In the case of Smilodon, IACt of the humerus is much lower than the IACap. The ratio between those values is 0.65, which is marginally significant ( p < 0.05). The opposite condition occurs in the case of the femur, but the differences between the two values are much smaller (ratio = 1.17, p > 0.4, not significant). A similar pattern is observed in the tiger and the other extant large felids (table 1); the jaguar and the puma show similar figures for the humeri, but have lower ratios for the femora (for both species, ratio = 0.9, not significant).
Among the other herbivores, the equids (the fossil Hippidion , and the two living zebra Equus zebra and E. burchelli ) show high values of the IACap, which is consistent with their observed or inferred fast galloping gait (although it should be taken into account that E . burchelli is a large subadult, and so may have relatively stronger bones than full grown adults), as well as with the fact that they are of large body size and have sharply inclined humeri. In other words, humeri appear stronger than femora in the same animal in all mammals so far studied (see Christiansen, 2000) because humeri are held more inclined than are femora, and thus subjected to greater amounts of bending and torsional stresses. Furthermore, the IACap of the humeri in two species are substantially greater than the IACt. The IACt / IACap ratio was statistically different from one in Hippidion (0.60, p < 0.05), although not so in E. zebra (0.69, p > 0.1, not significant), and it was very close to 1 in E. burchelli . The femoral sections of the three species are fairly circular (ratio around 1).
Thomson's gazelles and both wildebeests yielded high values for both IACs. Their ratios IACt / IACap do not differ significantly from one, although the femora of the gazelle tend to have a larger ratio (ratio = 1.13, p > 0.3, not significant).
The femora of ratites have unusually high absolute values for both IACap and IACt, which is a reflection of their capability to run fast (Alexander et al ., 1979) with femora that are held nearly horizontally, and thus subjected to large amounts of torsional stress (Christiansen, 2000; Carrano, 1998). The angle to vertical of the tibiae of ratites is more comparable to the angles at which mammalian long bones are held, and, conversely, the tibia of the ostrich has a strength indicator value rather similar to the femora and tibiae of fast-moving mammals (Christiansen, 2000). The ratio in the greater rhea was highly significant (ratio = 1.65, p < 0.01).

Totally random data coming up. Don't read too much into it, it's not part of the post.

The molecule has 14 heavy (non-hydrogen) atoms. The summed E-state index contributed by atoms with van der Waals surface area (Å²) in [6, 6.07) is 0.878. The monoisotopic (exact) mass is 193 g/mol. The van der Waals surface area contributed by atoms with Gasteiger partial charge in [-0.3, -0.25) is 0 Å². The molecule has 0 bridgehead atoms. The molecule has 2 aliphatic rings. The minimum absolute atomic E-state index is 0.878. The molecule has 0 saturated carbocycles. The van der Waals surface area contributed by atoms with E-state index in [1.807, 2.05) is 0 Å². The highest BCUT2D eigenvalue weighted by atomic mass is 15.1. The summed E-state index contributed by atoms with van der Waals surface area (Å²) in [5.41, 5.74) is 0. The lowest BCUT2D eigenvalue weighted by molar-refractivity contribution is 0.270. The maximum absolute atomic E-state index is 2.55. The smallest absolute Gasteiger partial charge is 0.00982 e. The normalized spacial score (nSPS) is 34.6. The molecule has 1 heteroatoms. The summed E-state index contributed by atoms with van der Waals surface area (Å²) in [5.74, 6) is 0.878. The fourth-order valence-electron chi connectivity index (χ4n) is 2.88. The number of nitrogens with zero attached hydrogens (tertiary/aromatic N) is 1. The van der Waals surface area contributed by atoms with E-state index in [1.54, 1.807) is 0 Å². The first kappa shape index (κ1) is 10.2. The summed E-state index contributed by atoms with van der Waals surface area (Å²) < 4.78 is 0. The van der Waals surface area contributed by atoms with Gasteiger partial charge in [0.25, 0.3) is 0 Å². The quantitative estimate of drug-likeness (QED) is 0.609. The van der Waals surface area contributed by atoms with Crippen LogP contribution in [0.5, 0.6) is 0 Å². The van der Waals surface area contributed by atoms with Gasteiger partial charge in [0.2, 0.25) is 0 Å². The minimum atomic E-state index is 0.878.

Seizing large prey
The humeri in Smilodon are stronger than the femora, which can be related to the functions of seizing and killing the prey with the fore limbs (Akersten, 1985; Anyonge, 1996). In felines, canines and incisors are normally used in killing, and have circular sections to withstand unpredictably directed bending stresses due to the twisting and struggling of the prey (see also Farlow et al ., 1991); but sabretooths are prevented from that style of dispatching prey by their long, highly specialised canines (Biknevicius and Van Valkenburgh, 1996) that had to penetrate tissues without the prey moving in such a way that could break them. Consequently, those inferred habits would require extremely strong humeri to properly seize and immobilise prey.
Very large herbivores escape predation by virtue of their size, at least as adults (Owen-Smith, 1988). In Africa and Asia today, the adult body mass of 1,000 kg seems to be the boundary between those mammals that are susceptible to predation and those that are not. Particularly interesting is the case of the giraffe ( Giraffa camelopardalis [Linnaeus]). Male giraffes have an adult body mass larger than one tonne and are not do not usually fall victim to predation, while females seldom reach one tonne and are sometimes successfully attacked by lions (Owen-Smith, 1988). A similar phenomenon, i.e. that a size threshold existed for escaping predation by size alone, might have been present in the Lujanian, especially with regard to juveniles, although perhaps that threshold could have been somewhat higher. Indeed, Smilodon may have been capable of bringing down larger prey than could a conical-toothed feline (Akersten, 1985). Even the short-faced bear Arctodus may have been able to hunt large prey, although the South American species was not as large as its North American relative, A . simus (Cope), whose colossal mass, skull morphology, teeth and limbs would certainly indicate that hunted large prey, perhaps even subadult proboscideans (Christiansen, 1999). Therefore, it seems very likely that Macrauchenia must have needed locomotory adaptations to escape predation from these very large carnivores.
Dodging and swerving
As shown by Howland (1974), terrestrial prey can successfully escape from a faster predator if it can swerve on an arc of a circle of lower radius. Another condition to be satisfied is that the prey must not dodge too soon, as in this case the predator can dodge too and catch it. Thus, for optimum efficiency dodging and swerving should be performed with the predator close by. Extant predators, such as the big cats, simply chase after the prey at the initial phases of the hunt, but as they get closer to the prey they synchronise their stride frequency to match that of the prey (Thomas, 1996). A change of direction at close distance can help in breaking this synchrony of strides and enhance escape chances.